The reasons that people gain weight and don't lose it again are complex. Once people gain a certain amount of weight and have that weight over time, it becomes much harder metabolically to lose that weight. Behaviour can have a lot to do with that, but so does physiology. Nothing to do with glandular issues, this is about things like insulin resistance and the way the body adapts to glucose and fat processing over time. There's been a lot of very interesting research done on this, why certain diets don't work (eg calorie restriction), and why some diets work for some people and not others. There is no one size fits all and there is no clear consensus on what public health messages should be. Some people's metabolism gets set when they are children when food choices were being made by adults. This becomes much harder to change.

In my experience some people can lose weight, and others can't no matter what they do. That's a separate matter from good food choices, and there are people who are considered overweight who eat very well, exercise and are fit and healthy. It just breaks my heart to see talk of putting people in prison.
 
r ranson
master steward
Posts: 6696
Location: Left Coast Canada
839
books chicken cooking
  • Likes 1
  • Mark post as helpful
  • send pies
  • Quote
  • Report post to moderator
Great job Dale. Hope it keeps going well. Being bossy for a good cause, I wish I could do that.

It reminds me of when I babysit my friend's kid. She's super strict on his diet, and he seems really healthy for it. My number one rule for babysitting is to understand and respect Mum's wishes, that and not misplacing the kid or letting him get hurt or stuff.

Only, when mum isn't around, he say "mum said I could eat..." "Mum said I could do...", of course, she would never say these things, but it works so well on his other family members and care takers, that he thinks he can try it on me. If he says these things, then it means that he's taking an interest in his dietary choices.

He's four now, and time enough in my opinion that he can darn well participate in the meal planing and prep (at least while he's with me). I'm going to be spending 100 percent of my time interacting with him while he's with me, so we might as well spend some time doing things I like to do (cooking) instead of only doing things he likes to do (weeding and picking up rocks from the field). So, he helps plan some of the meal - of course, it's a choice of peas or carrots, but it's still his choice. Being able to have a say in his food seems to make him happy. Any junk food he wants to eat, well, he has to make it himself (under adult guidance, he's only 4 after all).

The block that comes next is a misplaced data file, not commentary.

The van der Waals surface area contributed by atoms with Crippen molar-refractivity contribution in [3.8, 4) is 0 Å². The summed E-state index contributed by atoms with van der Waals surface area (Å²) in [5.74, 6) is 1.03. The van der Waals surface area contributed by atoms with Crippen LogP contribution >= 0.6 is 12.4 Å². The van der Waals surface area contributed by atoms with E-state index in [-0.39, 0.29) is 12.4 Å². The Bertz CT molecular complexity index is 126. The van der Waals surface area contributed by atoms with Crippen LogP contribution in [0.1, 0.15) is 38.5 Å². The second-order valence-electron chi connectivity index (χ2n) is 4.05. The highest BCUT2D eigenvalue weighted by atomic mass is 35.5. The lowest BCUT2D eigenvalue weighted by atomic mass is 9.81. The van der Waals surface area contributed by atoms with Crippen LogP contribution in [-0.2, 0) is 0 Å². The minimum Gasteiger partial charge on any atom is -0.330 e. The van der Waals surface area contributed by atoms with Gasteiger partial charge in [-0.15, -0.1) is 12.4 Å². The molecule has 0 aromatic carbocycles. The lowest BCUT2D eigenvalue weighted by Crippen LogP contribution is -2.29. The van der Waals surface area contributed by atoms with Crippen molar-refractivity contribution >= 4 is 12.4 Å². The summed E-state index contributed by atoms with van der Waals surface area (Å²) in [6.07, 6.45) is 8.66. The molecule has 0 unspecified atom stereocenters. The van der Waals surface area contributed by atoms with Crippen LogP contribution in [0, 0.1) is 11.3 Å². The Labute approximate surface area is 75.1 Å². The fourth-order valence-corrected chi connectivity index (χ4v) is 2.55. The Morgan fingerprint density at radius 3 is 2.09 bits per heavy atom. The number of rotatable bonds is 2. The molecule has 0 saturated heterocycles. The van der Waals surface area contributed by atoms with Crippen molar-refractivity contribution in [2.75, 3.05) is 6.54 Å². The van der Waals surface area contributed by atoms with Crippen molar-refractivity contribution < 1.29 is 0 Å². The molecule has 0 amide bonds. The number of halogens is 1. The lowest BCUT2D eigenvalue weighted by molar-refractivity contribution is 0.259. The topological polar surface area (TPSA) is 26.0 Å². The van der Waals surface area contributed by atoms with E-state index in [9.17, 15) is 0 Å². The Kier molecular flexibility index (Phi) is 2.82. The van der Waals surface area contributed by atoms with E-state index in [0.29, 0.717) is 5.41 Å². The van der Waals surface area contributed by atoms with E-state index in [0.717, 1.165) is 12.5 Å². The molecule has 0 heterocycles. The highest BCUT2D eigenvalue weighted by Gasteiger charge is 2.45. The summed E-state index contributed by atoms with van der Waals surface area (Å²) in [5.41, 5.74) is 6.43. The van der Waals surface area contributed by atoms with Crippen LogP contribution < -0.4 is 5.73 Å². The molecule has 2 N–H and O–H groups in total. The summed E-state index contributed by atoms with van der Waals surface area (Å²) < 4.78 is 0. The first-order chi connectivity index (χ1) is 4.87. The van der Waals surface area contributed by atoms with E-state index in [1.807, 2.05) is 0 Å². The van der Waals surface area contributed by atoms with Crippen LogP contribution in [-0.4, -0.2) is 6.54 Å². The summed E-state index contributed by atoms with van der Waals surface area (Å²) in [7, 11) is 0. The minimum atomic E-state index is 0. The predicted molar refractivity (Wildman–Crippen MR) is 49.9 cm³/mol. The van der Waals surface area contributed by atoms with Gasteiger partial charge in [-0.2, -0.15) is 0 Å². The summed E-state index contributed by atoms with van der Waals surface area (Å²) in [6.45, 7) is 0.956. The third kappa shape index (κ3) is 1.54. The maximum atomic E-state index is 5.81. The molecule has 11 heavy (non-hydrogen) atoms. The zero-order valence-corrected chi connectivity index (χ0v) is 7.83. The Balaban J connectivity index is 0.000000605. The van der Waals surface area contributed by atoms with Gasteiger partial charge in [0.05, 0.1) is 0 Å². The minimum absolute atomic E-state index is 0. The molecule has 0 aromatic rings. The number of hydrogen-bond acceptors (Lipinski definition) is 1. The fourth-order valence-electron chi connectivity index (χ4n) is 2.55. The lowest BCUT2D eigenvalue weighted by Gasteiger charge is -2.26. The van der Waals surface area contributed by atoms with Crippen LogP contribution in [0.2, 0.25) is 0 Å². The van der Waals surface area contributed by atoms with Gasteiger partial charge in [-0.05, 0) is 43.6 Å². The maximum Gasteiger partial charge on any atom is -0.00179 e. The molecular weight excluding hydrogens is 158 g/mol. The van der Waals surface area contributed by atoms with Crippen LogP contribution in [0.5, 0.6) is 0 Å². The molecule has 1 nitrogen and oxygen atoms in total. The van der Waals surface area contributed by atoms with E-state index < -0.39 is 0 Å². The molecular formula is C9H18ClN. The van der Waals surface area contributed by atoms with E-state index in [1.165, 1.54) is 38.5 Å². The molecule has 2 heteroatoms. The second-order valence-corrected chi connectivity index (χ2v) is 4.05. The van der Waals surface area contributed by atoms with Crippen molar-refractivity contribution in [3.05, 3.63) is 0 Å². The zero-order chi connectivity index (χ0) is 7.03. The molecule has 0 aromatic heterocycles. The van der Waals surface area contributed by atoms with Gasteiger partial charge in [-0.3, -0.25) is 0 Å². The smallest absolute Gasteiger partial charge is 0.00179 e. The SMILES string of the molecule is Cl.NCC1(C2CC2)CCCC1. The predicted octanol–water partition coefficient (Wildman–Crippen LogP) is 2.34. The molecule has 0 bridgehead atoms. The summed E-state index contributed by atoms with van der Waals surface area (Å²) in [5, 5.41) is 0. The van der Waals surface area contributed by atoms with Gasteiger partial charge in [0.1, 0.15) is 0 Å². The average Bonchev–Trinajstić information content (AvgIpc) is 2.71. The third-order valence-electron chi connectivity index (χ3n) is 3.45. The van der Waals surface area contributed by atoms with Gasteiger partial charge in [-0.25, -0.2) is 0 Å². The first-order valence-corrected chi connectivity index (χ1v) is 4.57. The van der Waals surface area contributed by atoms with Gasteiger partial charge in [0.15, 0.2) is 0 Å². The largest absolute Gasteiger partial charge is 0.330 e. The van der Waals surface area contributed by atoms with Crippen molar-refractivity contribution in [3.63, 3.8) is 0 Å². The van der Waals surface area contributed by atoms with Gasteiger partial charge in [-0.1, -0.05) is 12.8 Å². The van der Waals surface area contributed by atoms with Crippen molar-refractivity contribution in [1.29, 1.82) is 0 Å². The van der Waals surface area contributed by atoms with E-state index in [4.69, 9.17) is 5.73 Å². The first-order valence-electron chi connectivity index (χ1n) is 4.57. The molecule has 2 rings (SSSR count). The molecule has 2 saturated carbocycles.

It's the same criteria I give myself. I want junk food, I have to make it from scratch. No cheating! I want pumpkin pie, it's not go out and buy a crust and a tin of pie filling. No, I grew the pumpkin - simply because I balked at how much sugar a normal pumpkin pie recipe has in it, so I decided I would simply use a superior quality pumpkin and less (if any) sugar.

At the very least, I burn a couple of calories cooking my dessert that I wouldn't have used if I had just gone shopping. By knowing what's in it, by seeing the three huge cupfuls of sugar that go into my brownie recipe - such! good! brownies! - I find it really hits home how damaging that kind of food is. Thinking about those three cups of sugar makes me have a cuppa hot cocoa instead (milk substitute, cocoa powder, and only 1 tsp of maple syurp - much healthier).

Of course, now I have several thousand pounds worth of pumpkins waiting to be harvest... all I wanted was one pumpkin pie last January. Sigh.

Keep up the good work Dale, and let us know how it goes.
 
r ranson
master steward
Posts: 6696
Location: Left Coast Canada
839
books chicken cooking
  • Likes 2
  • Mark post as helpful
  • send pies
  • Quote
  • Report post to moderator
Rose Pinder, thank you for posting, you make some very good points. There are so many complex issue surrounding weight, it's always good to be reminded of that.